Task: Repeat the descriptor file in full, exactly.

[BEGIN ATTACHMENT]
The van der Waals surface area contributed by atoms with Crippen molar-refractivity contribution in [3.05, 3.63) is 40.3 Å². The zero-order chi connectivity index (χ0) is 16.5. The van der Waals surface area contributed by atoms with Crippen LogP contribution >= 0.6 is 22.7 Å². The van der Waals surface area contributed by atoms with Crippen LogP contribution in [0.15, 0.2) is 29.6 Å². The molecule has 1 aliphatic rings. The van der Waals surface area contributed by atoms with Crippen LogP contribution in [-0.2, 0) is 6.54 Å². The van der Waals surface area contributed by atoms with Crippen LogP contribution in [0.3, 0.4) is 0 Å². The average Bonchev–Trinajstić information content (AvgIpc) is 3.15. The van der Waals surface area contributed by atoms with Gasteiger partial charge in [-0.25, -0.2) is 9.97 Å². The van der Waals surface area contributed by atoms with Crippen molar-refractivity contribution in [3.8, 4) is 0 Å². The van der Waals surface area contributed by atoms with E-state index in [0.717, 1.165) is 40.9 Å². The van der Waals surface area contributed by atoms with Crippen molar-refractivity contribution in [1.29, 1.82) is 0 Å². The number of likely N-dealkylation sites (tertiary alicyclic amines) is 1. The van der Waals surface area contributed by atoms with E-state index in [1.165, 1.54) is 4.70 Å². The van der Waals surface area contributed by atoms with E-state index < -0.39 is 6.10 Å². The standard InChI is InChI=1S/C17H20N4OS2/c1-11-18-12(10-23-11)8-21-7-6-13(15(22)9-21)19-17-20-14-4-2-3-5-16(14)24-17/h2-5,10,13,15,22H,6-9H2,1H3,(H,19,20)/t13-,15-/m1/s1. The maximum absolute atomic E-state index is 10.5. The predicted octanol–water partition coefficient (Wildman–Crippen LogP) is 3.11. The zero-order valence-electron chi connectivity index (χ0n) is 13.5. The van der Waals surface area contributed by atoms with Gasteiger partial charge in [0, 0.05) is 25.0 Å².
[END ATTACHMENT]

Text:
The van der Waals surface area contributed by atoms with Crippen molar-refractivity contribution in [3.05, 3.63) is 40.3 Å². The zero-order chi connectivity index (χ0) is 16.5. The van der Waals surface area contributed by atoms with Crippen LogP contribution >= 0.6 is 22.7 Å². The van der Waals surface area contributed by atoms with Crippen LogP contribution in [0.15, 0.2) is 29.6 Å². The molecule has 1 aliphatic rings. The van der Waals surface area contributed by atoms with Crippen LogP contribution in [-0.2, 0) is 6.54 Å². The van der Waals surface area contributed by atoms with Crippen LogP contribution in [0.3, 0.4) is 0 Å². The average Bonchev–Trinajstić information content (AvgIpc) is 3.15. The van der Waals surface area contributed by atoms with Gasteiger partial charge in [-0.25, -0.2) is 9.97 Å². The van der Waals surface area contributed by atoms with Crippen molar-refractivity contribution in [3.8, 4) is 0 Å². The van der Waals surface area contributed by atoms with E-state index in [0.717, 1.165) is 40.9 Å². The van der Waals surface area contributed by atoms with Crippen molar-refractivity contribution in [1.29, 1.82) is 0 Å². The number of likely N-dealkylation sites (tertiary alicyclic amines) is 1. The van der Waals surface area contributed by atoms with E-state index in [1.165, 1.54) is 4.70 Å². The van der Waals surface area contributed by atoms with E-state index < -0.39 is 6.10 Å². The standard InChI is InChI=1S/C17H20N4OS2/c1-11-18-12(10-23-11)8-21-7-6-13(15(22)9-21)19-17-20-14-4-2-3-5-16(14)24-17/h2-5,10,13,15,22H,6-9H2,1H3,(H,19,20)/t13-,15-/m1/s1. The maximum absolute atomic E-state index is 10.5. The predicted octanol–water partition coefficient (Wildman–Crippen LogP) is 3.11. The zero-order valence-electron chi connectivity index (χ0n) is 13.5. The van der Waals surface area contributed by atoms with Gasteiger partial charge in [0, 0.05) is 25.0 Å².